Making Sense of Healthcare Reform

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So this thing happened a few days ago. Hate it or love it, it’s here, and it will actually affect you. We’ve compiled some of the most immediate changes the bill creates, student-specific clauses, and a listed a few places to learn more about this extremely messy and important bill.

Here are some of the policies that will be taking effect within the year:

“Young adults will be able to stay on their parents’ health plans until the age of 26. Many health plans currently drop dependents from coverage when they turn 19 or finish college.” (Reuters)

“The federal program that provides Pell grants to millions of middle- and lower-income college students got a $36 billion shot in the arm from part of the health care reform bill…From now on, borrowers will go directly to the federal government for these loans, and not to banks or other lenders.” (Globe)

“Chain restaurants will be required to provide a “nutrient content disclosure statement” alongside their items. Expect to see calories listed both on in-store and drive-through menus of fast-food restaurants sometime soon.” (HuffPo)

“Enables creation of a new website to provide information on and facilitate informed consumer choice of insurance options.” (DPC)

“Provides assistance to States in establishing offices of health insurance consumer assistance or health insurance ombudsman programs to assist individuals with the filing of complaints and appeals, enrollment in a health plan, and, eventually, to assist consumers with resolving problems with tax credit eligibility.” (DPC)

And, unfortunately for those of you looking to GTL in preparation for summer, expect to pay a little extra for your T: “Indoor tanning salons will charge customers a 10 percent tax” (Bloomberg)

Making sense of it all:

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  1. cool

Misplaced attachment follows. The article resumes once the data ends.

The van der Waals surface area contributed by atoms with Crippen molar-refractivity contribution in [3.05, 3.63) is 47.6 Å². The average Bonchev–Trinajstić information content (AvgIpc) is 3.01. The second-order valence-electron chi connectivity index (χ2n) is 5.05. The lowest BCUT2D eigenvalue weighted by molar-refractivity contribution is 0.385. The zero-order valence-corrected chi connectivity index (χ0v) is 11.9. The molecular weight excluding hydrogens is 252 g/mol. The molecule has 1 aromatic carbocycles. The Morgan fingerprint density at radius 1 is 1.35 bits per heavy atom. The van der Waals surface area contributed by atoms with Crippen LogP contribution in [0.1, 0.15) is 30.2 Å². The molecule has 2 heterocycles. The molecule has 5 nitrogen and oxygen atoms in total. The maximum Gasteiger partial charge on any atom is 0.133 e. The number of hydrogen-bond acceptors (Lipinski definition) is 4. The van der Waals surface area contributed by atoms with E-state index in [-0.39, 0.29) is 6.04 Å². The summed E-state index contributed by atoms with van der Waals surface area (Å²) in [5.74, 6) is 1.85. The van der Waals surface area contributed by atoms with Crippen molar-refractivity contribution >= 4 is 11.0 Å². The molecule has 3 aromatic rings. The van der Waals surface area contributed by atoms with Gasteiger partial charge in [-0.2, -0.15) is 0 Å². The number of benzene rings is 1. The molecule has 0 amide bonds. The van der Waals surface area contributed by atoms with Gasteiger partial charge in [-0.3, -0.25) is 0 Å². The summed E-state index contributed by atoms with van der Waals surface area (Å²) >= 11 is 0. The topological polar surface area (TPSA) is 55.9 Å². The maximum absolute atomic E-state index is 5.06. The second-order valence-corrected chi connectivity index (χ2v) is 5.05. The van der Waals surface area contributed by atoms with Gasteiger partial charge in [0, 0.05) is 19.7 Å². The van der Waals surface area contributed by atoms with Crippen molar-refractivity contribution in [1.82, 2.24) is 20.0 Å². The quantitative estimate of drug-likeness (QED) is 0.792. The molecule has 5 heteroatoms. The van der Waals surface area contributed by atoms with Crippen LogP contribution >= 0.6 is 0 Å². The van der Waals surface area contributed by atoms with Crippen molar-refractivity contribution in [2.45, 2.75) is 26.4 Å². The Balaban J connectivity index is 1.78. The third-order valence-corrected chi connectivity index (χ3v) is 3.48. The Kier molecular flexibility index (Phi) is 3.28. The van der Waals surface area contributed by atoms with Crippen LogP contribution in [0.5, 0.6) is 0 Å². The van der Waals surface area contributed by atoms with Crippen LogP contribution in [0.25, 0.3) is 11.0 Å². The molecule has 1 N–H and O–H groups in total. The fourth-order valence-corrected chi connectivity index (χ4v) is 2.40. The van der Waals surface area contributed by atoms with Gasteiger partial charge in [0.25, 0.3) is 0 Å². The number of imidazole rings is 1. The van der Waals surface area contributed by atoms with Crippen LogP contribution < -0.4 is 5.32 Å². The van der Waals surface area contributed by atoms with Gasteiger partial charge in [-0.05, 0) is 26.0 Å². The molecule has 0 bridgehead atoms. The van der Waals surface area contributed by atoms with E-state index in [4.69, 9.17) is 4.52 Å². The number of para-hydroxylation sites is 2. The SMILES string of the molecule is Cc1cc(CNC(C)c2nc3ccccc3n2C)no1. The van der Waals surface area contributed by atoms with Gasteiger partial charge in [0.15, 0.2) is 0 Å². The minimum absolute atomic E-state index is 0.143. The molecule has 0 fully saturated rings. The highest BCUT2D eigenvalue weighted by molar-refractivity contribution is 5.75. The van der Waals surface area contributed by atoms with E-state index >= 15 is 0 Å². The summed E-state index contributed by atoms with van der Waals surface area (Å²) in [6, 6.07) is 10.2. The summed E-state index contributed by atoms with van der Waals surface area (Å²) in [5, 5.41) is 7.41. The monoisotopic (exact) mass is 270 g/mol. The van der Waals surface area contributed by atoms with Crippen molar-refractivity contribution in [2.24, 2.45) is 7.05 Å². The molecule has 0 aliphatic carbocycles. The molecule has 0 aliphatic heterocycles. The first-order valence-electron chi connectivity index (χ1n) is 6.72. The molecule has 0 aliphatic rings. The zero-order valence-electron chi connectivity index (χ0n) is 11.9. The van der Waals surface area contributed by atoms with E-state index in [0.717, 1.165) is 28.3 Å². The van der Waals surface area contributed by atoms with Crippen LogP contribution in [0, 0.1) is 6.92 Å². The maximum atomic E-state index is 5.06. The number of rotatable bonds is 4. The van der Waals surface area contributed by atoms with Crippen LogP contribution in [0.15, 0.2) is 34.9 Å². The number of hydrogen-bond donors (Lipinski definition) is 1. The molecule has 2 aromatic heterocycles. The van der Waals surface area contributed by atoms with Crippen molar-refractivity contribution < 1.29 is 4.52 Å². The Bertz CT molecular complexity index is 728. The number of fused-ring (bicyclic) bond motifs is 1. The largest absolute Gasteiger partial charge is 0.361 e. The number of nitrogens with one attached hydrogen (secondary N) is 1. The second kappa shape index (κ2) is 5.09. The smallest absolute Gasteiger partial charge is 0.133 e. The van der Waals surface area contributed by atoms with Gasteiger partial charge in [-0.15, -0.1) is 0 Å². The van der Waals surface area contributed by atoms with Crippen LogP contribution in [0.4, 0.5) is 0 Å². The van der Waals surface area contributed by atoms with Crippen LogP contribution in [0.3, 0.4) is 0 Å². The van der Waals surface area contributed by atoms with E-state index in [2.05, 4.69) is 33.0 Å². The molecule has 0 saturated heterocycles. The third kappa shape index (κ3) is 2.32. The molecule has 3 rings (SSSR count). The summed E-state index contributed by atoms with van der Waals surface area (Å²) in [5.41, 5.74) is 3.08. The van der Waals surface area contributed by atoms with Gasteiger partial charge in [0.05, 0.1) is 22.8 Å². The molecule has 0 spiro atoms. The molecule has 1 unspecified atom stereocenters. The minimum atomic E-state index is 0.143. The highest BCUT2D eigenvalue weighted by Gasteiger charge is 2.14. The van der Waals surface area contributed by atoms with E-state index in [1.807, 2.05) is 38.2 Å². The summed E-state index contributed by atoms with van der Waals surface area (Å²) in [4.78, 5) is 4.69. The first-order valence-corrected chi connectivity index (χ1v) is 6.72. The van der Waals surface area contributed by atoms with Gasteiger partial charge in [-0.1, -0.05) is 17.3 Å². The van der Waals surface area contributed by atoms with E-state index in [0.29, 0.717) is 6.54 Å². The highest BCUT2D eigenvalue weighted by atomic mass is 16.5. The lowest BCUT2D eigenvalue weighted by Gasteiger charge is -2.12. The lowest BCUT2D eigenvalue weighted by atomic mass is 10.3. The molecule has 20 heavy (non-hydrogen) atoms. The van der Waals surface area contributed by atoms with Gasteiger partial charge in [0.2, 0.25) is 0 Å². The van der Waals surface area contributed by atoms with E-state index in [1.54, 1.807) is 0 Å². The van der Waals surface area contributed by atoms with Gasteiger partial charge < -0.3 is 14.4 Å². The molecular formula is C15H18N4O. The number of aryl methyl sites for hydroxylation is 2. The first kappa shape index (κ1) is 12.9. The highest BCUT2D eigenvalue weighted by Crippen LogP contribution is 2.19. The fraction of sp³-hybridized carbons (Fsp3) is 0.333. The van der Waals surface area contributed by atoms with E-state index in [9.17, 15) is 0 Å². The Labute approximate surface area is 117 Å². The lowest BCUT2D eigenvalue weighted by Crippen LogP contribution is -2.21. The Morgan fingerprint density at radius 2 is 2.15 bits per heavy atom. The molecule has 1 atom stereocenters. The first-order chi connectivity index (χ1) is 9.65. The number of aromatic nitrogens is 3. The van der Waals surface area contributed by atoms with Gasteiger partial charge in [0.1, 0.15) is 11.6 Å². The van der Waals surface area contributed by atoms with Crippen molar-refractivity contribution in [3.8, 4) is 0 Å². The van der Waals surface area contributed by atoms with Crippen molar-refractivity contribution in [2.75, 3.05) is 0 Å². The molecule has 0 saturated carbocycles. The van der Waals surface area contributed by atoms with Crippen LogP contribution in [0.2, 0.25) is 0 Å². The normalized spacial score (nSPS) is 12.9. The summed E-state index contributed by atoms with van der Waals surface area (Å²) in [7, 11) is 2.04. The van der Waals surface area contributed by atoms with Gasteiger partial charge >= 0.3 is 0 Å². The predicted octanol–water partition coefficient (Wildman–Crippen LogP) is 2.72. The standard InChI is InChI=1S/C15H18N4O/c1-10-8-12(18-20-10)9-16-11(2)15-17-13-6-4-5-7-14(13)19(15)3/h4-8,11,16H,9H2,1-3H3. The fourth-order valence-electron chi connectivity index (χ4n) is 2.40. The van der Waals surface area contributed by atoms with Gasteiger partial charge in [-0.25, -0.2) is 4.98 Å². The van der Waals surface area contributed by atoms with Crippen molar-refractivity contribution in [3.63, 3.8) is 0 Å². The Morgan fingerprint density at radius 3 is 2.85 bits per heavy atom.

Thanks Bwog, for the nice summary!

  2. OMG!  

    The Communist Revolution is happening!!!!

  3. Anonymous  

    What about the plan's effect on doctors?

    Important points: "Fully two-thirds of the privately insured will move out of or lose coverage. As patients shift to a lower-paying government plan, doctors' incomes will decline by as much as 15% to 20% depending on their specialty."

    "Physician income declines will be accompanied by regulations that will make practicing medicine more costly, creating a double whammy of lower revenue and higher practice costs, especially for primary-care doctors who generally operate busy practices and work on thinner margins. For example, doctors will face expenses to deploy pricey electronic prescribing tools and computerized health records that are mandated under the Obama plan. For most doctors these capital costs won't be fully covered by the subsidies provided by the plan."

    "The 60% of doctors who are self-employed will be hardest hit. That includes specialists, such as dermatologists and surgeons, who see a lot of private patients. But it also includes tens of thousands of primary-care doctors, THE VERY PHYSICIANS THE OBAMA ADMINISTRATION SAYS NEED THE MOST HELP."

    • Anonymous  

      but the post is about how it will affect students. Read the intro

    • Anonymous  

      “Fully two-thirds of the privately insured will move out of or lose coverage." I'd guess this is supported with data, but it seems like a hyperbolic statement in my opinion.

      Also, it's worth mentioning that the American Medical Association (the largest association of doctors in the US) came out in support of the plan.

    • CU Pre-Med

      Is the WSJ implying that creating electronic databases of prescriptions and health records is a bad thing because of the up-front cost? Never mind that in many doctors' offices today, distributing records involves rooms of filing cabinets, phone calls, and faxes. God forbid we spend money up front to bring efficiency to the system.

      Also, as a future physician, I'm willing to give up some of my (probably still large) future income if it means that millions of people don't have to suffer for lack of healthcare.

    • Anonymous  

      I worked in a doctor's office last summer, sorting through patient charts to make sure they were filed correctly, and believe me, you want your medical information stored electronically. Papers missing, papers in the wrong charts, things misspelled ... those files were a mess.

    • Wait  

      You're just so wrong it doesn't make sense. This article is about a what-if public option, which, since the Republicans are crazy and the Dems are bought by insurance companies, did not pass.